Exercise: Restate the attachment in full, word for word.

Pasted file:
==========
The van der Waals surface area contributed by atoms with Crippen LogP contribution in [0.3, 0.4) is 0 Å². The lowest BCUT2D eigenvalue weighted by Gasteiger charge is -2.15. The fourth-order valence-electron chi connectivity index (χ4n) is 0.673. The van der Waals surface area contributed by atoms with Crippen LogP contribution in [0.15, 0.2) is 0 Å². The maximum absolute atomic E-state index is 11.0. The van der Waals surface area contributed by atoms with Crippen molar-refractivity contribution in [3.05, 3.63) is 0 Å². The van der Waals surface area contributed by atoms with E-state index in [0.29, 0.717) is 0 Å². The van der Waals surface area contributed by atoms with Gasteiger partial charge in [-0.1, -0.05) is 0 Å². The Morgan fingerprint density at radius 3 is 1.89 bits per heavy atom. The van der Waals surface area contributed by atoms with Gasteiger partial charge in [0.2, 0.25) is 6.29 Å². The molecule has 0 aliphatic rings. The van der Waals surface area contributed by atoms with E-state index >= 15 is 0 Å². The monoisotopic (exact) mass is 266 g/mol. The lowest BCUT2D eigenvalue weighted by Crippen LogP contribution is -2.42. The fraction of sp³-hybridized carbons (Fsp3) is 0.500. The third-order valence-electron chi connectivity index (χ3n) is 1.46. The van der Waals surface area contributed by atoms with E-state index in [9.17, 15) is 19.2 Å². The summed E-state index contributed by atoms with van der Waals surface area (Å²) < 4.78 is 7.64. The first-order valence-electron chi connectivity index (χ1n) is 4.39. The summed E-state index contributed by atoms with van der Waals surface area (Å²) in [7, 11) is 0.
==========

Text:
The van der Waals surface area contributed by atoms with Crippen LogP contribution in [0.3, 0.4) is 0 Å². The lowest BCUT2D eigenvalue weighted by Gasteiger charge is -2.15. The fourth-order valence-electron chi connectivity index (χ4n) is 0.673. The van der Waals surface area contributed by atoms with Crippen LogP contribution in [0.15, 0.2) is 0 Å². The maximum absolute atomic E-state index is 11.0. The van der Waals surface area contributed by atoms with Crippen molar-refractivity contribution in [3.05, 3.63) is 0 Å². The van der Waals surface area contributed by atoms with E-state index in [0.29, 0.717) is 0 Å². The van der Waals surface area contributed by atoms with Gasteiger partial charge in [-0.1, -0.05) is 0 Å². The Morgan fingerprint density at radius 3 is 1.89 bits per heavy atom. The van der Waals surface area contributed by atoms with Gasteiger partial charge in [0.2, 0.25) is 6.29 Å². The molecule has 0 aliphatic rings. The van der Waals surface area contributed by atoms with E-state index >= 15 is 0 Å². The monoisotopic (exact) mass is 266 g/mol. The lowest BCUT2D eigenvalue weighted by Crippen LogP contribution is -2.42. The fraction of sp³-hybridized carbons (Fsp3) is 0.500. The third-order valence-electron chi connectivity index (χ3n) is 1.46. The van der Waals surface area contributed by atoms with E-state index in [9.17, 15) is 19.2 Å². The summed E-state index contributed by atoms with van der Waals surface area (Å²) < 4.78 is 7.64. The first-order valence-electron chi connectivity index (χ1n) is 4.39. The summed E-state index contributed by atoms with van der Waals surface area (Å²) in [7, 11) is 0.